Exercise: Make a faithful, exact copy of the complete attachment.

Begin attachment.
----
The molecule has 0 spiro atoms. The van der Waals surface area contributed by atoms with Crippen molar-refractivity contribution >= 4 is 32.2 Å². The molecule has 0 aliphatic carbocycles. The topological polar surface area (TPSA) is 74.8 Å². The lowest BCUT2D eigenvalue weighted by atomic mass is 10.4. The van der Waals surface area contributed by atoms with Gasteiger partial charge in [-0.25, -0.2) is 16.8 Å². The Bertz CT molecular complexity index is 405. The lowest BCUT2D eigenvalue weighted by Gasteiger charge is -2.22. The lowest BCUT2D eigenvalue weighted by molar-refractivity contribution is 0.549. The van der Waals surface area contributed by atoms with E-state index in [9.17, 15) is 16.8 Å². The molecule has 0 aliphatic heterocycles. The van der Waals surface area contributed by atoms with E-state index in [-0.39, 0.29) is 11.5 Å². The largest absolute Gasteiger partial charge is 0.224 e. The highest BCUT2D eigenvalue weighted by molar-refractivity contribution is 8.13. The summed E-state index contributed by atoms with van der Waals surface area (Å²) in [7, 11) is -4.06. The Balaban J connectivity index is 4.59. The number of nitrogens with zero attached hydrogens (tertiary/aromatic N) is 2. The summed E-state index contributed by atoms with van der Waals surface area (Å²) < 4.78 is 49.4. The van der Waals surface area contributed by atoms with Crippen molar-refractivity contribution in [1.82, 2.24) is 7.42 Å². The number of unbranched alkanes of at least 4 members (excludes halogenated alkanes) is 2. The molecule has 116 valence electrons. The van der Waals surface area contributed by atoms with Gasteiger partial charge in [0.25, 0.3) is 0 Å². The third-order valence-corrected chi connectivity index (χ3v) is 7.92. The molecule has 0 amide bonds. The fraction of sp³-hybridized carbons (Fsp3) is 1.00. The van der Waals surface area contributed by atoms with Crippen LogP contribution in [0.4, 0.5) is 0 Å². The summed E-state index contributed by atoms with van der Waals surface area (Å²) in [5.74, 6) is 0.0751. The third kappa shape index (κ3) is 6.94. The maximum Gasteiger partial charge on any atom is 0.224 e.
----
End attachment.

The molecule has 0 spiro atoms. The van der Waals surface area contributed by atoms with Crippen molar-refractivity contribution >= 4 is 32.2 Å². The molecule has 0 aliphatic carbocycles. The topological polar surface area (TPSA) is 74.8 Å². The lowest BCUT2D eigenvalue weighted by atomic mass is 10.4. The van der Waals surface area contributed by atoms with Gasteiger partial charge in [-0.25, -0.2) is 16.8 Å². The Bertz CT molecular complexity index is 405. The lowest BCUT2D eigenvalue weighted by Gasteiger charge is -2.22. The lowest BCUT2D eigenvalue weighted by molar-refractivity contribution is 0.549. The van der Waals surface area contributed by atoms with E-state index in [9.17, 15) is 16.8 Å². The molecule has 0 aliphatic heterocycles. The van der Waals surface area contributed by atoms with E-state index in [-0.39, 0.29) is 11.5 Å². The largest absolute Gasteiger partial charge is 0.224 e. The highest BCUT2D eigenvalue weighted by molar-refractivity contribution is 8.13. The summed E-state index contributed by atoms with van der Waals surface area (Å²) in [7, 11) is -4.06. The Balaban J connectivity index is 4.59. The number of nitrogens with zero attached hydrogens (tertiary/aromatic N) is 2. The summed E-state index contributed by atoms with van der Waals surface area (Å²) < 4.78 is 49.4. The van der Waals surface area contributed by atoms with Crippen molar-refractivity contribution in [1.82, 2.24) is 7.42 Å². The number of unbranched alkanes of at least 4 members (excludes halogenated alkanes) is 2. The molecule has 116 valence electrons. The van der Waals surface area contributed by atoms with Gasteiger partial charge in [0.25, 0.3) is 0 Å². The third-order valence-corrected chi connectivity index (χ3v) is 7.92. The molecule has 0 amide bonds. The fraction of sp³-hybridized carbons (Fsp3) is 1.00. The van der Waals surface area contributed by atoms with Crippen LogP contribution in [0.4, 0.5) is 0 Å². The summed E-state index contributed by atoms with van der Waals surface area (Å²) in [5.74, 6) is 0.0751. The third kappa shape index (κ3) is 6.94. The maximum Gasteiger partial charge on any atom is 0.224 e.